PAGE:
Brief hopes of joining the Air Force when he was younger were dashed when he was told he could not be a pilot because he wore glasses, he said.
His love of flying easily made his flight in a T-38 Talon one of the highlights of his research, the Chicago native said.
However, he strongly advised against eating candy bars before flying as he described the loops and turns the pilot took while soaring over the Sierra Mountains.
"They told me to have something in my stomach, but I don't think a candy bar was the right 'something.'"
However, he did say he enjoyed the flight, he said.
"It was quite beautiful. It's the thing dreams are made of," he said. "I'd do it again; I want to get to where I can really enjoy it. The pilot said you need to do it seven or eight times to get past the nausea."
That comment illustrates the tenacity with which Mr. Howard often immerses himself in the environment of his character.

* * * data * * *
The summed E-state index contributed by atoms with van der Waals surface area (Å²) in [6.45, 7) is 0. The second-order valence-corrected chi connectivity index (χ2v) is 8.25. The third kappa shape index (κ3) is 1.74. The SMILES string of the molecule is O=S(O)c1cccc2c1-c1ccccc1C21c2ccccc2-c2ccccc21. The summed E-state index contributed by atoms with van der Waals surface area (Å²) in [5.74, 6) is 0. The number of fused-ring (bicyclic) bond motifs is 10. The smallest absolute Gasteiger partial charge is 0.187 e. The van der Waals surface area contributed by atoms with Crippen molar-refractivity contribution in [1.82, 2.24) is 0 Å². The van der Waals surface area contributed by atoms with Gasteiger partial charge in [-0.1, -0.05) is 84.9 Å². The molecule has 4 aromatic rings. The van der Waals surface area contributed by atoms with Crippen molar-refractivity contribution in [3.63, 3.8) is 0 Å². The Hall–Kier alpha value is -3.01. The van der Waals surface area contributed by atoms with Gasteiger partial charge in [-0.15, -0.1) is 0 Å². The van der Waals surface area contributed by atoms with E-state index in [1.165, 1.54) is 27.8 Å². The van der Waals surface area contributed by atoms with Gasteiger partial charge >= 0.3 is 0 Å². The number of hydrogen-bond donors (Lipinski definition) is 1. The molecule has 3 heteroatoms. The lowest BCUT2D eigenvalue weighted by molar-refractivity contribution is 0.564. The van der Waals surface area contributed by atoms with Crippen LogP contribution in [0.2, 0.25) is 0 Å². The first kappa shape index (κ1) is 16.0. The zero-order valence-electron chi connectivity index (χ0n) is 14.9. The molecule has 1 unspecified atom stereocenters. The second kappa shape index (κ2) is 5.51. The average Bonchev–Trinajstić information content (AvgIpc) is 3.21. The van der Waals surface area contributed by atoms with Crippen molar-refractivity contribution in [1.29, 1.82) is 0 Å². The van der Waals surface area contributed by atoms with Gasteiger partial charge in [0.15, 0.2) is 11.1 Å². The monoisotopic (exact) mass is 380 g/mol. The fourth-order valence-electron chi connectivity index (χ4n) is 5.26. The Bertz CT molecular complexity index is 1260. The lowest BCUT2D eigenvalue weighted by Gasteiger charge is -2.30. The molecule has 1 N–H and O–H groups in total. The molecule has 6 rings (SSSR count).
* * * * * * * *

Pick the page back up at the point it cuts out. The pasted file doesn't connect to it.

"You have to sincerely become a part of what you are doing," he said. "This allows you to speak from a place that is true when you say, 'These are my brothers and my sisters. I've got your back and you've got mine.' You're not just barking back lines; you're saying what you feel."
That genuineness was not reserved only for the screen, said Capt. Mary Danner, who was Mr. Howard's escort during his research for his role.
"Everyone -- Airman, civilian, contactor or dependent -- who wanted to meet him, get an autograph or have a picture was given what they wanted," Captain Danner said. "That is of course until I would step in and put an end to it in an effort to keep him on schedule."